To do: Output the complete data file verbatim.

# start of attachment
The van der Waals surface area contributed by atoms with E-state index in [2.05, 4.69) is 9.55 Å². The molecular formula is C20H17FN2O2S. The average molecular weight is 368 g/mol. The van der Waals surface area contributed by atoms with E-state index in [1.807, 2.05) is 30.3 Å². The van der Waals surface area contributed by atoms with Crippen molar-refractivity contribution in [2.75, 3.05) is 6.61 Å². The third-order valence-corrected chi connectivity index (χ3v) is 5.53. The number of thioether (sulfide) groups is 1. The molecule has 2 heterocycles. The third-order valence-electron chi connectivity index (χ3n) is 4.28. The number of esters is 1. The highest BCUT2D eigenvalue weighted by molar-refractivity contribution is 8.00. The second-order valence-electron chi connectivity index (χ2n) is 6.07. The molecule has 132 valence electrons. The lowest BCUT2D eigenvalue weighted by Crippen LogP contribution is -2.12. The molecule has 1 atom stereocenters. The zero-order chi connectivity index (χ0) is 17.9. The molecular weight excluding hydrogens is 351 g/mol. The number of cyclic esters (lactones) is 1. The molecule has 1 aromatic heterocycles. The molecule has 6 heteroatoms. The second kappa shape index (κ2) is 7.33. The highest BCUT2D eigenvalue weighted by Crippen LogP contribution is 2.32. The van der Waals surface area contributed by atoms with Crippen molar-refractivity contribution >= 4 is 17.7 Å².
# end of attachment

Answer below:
The van der Waals surface area contributed by atoms with E-state index in [2.05, 4.69) is 9.55 Å². The molecular formula is C20H17FN2O2S. The average molecular weight is 368 g/mol. The van der Waals surface area contributed by atoms with E-state index in [1.807, 2.05) is 30.3 Å². The van der Waals surface area contributed by atoms with Crippen molar-refractivity contribution in [2.75, 3.05) is 6.61 Å². The third-order valence-corrected chi connectivity index (χ3v) is 5.53. The number of thioether (sulfide) groups is 1. The molecule has 2 heterocycles. The third-order valence-electron chi connectivity index (χ3n) is 4.28. The number of esters is 1. The highest BCUT2D eigenvalue weighted by molar-refractivity contribution is 8.00. The second-order valence-electron chi connectivity index (χ2n) is 6.07. The molecule has 132 valence electrons. The lowest BCUT2D eigenvalue weighted by Crippen LogP contribution is -2.12. The molecule has 1 atom stereocenters. The zero-order chi connectivity index (χ0) is 17.9. The molecular weight excluding hydrogens is 351 g/mol. The number of cyclic esters (lactones) is 1. The molecule has 1 aromatic heterocycles. The molecule has 6 heteroatoms. The second kappa shape index (κ2) is 7.33. The highest BCUT2D eigenvalue weighted by Crippen LogP contribution is 2.32. The van der Waals surface area contributed by atoms with Crippen molar-refractivity contribution >= 4 is 17.7 Å².